Makerspaces – empowering, engaging, making connections

Twitter Chats and Makerspaces

Twitter chats are short and sweet with a ton of content that is sometimes very hard to digest. This dynamic and challenging medium of communication demands preparation, concentration and the ability to be seriously succinct.

The introduction of  makerspaces to library environments is evolving so quickly and so diversely with so many platforms for exploration available that connecting makerspaces with the succinctness of twitter chat is in itself quite an oxymoron.

To makerspace or not to makerspace?

Rigorous discussion of reasons to establish or not establish a makerspace in libraries iterated the common theme of meeting user wants and needs within the community. Nura Firdawsi, Karen Parker, Kylie Burgess, Michele Smith and Katie Ferguson responded to Heidi Stevens’ early tweet questioning the notion of ‘trend based purchases seen out of scope’.

Competing arenas of STEM and GLAM also featured in discussions as to why libraries should provide spaces for these activities when previously community interest groups had filled this need. The discussion led to sharing experiences of learning within dedicated communities, where inexperienced people felt uncomfortable in that environment. Library programs are seen to provide a more encouraging and nurturing platform of learning supporting creativity and experiential learning.

The Edge – a masterpiece makerspace – styled by State Library of Queensland

The Edge is described as ‘a visionary space for ‘creating creatives’; a melting pot of ideas and innovation, capacity-building, experimentation and innovation’. The space provides a meeting place for creators to create and share ideas, using the space, tools, equipment and support network provided under the mandate of empowering Queenslanders to explore creativity across art science technology and enterprise’.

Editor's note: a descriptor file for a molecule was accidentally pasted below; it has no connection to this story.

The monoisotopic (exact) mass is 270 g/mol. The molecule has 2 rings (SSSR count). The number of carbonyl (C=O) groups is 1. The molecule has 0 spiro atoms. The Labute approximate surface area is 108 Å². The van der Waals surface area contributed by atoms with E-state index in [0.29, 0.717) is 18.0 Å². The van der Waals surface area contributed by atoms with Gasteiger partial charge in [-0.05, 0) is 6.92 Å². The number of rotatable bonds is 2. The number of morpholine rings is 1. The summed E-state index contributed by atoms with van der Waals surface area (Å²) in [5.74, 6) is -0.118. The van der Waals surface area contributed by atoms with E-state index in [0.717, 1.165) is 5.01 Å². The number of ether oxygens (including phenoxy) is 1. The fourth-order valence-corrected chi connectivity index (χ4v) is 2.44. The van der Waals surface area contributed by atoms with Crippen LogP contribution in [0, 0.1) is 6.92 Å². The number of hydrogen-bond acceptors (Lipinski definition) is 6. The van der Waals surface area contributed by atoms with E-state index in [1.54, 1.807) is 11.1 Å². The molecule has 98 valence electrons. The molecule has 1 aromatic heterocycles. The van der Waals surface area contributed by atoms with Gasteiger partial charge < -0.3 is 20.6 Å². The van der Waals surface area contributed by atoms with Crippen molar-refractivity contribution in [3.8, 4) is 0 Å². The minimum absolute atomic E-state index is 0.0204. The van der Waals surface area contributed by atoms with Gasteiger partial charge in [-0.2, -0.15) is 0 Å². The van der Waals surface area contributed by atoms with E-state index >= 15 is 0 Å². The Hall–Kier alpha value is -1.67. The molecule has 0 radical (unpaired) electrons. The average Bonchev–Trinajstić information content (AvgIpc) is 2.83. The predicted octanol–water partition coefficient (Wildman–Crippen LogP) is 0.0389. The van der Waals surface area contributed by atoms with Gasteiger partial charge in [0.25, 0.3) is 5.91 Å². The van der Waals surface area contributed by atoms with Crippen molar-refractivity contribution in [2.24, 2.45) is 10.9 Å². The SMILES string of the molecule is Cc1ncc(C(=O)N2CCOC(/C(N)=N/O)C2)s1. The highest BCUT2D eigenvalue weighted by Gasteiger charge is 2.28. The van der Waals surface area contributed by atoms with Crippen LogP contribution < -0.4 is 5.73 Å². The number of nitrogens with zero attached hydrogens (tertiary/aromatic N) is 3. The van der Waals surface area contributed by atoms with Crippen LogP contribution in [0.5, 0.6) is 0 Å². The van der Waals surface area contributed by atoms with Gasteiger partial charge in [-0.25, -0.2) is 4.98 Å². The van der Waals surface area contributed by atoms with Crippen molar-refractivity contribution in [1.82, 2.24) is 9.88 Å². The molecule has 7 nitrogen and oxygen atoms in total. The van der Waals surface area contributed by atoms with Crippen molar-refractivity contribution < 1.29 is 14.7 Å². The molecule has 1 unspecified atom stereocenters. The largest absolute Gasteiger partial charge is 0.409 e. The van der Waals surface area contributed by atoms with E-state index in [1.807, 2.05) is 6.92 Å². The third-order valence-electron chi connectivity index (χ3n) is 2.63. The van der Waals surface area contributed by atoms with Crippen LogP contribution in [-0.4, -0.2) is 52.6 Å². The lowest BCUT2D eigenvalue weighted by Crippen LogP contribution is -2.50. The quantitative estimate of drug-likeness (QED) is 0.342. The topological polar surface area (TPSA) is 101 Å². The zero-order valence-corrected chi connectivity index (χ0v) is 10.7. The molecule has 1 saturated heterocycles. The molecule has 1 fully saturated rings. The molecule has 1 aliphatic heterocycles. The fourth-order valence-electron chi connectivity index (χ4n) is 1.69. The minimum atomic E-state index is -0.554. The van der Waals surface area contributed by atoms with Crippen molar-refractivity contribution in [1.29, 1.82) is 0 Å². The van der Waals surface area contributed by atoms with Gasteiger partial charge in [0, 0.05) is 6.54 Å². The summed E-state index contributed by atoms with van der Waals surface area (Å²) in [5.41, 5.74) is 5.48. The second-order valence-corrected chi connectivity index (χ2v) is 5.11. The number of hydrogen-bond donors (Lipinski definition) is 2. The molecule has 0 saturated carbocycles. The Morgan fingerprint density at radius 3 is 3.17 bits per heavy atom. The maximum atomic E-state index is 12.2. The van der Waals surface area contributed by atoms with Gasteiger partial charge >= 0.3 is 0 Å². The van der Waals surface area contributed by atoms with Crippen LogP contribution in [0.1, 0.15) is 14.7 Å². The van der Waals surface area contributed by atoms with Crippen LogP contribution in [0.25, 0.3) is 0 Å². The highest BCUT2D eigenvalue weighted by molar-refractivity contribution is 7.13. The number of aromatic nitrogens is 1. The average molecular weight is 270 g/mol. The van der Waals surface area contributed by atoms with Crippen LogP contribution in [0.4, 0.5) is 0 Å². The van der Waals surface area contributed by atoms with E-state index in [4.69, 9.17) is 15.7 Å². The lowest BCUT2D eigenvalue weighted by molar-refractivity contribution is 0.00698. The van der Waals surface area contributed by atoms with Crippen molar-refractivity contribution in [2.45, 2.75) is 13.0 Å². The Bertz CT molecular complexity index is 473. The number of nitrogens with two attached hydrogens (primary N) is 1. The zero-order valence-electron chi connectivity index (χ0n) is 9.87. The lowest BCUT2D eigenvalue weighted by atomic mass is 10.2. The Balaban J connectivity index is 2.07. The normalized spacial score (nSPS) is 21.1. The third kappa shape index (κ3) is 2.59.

This aligns with [Lisa Hetherington’s] belief that libraries are a place to explore and learn and [Katie Ferguson’s] belief in meeting community needs and interests. It’s about accessing technology to enhance learning by bridging the technology gap that exists even in the middle of the city.

Events courses and programs described in the Edge E-News publication invite public participation in creative workshops and short courses; meet-ups to learn about calligraphy, book crafts, interactive technology, design and multimedia production; and an invitation to look at The Edge and all it has to offer.

Makerspaces are more than a haven for creativity – they’re about incubating new ideas – supporting creators with tools and equipment – building a platform for startups – giving innovators a place to design and prototype. Makerspaces empower people to have a go, without fear of failure, in a non-confronting space, with support, encouragement, tools and knowledge.  Makerspaces foster community engagement and peer-to-peer interactions that open conversations and share knowledge through the iterative processes of creativity.

Commercial Makerspaces

I listened to Chris Lau, general manager of Portland Oregon’s entrepreneurial makerspace Art Design “ADX” Portland, when he presented a forum hosted by The Edge, SLQ in May 2016.  This business has increased by an average of 61% annually over the past three years, due to what he describes as  American Makers of the Manufacturing Renaissance.  Essentially ADX is a warehouse space that provides small businesses with an opportunity to collaborate and share knowledge in their pursuit of a place in the market and product development.

The [Manufacturing] Renaissance is emerging where local economies become self-reliant and more robust.  Chris Lau proposed that ‘the politics of humanity eclipse the politics of globalisation’ – a great foundation statement for the maker movement where people are encouraged to work together, and work on what is available locally, coordinating these resources to work collectively to access the expertise within the ADX community.

Chris Lau spoke about the huge potential for partnerships between maker spaces and libraries especially where maker spaces are introduced into libraries to re-invigorate sharing spaces. While ADX  is a business model for social enterprise, makerspaces in public libraries create a plethora of opportunities for community engagement and connection among creators.  The focus for this informal and experiential learning is on upskilling rather than accreditation.

Driving interactive and collaborative learning through public space

Following this presentation, I toured the makerspace in the basement of The Edge, where an eclectic team whose skill levels are diverse,  offer support and services to makers. The Edge team shares a common commitment to supporting and encouraging ‘makers’ in a safe and secure environment, using a  professional standard of equipment that is properly maintained.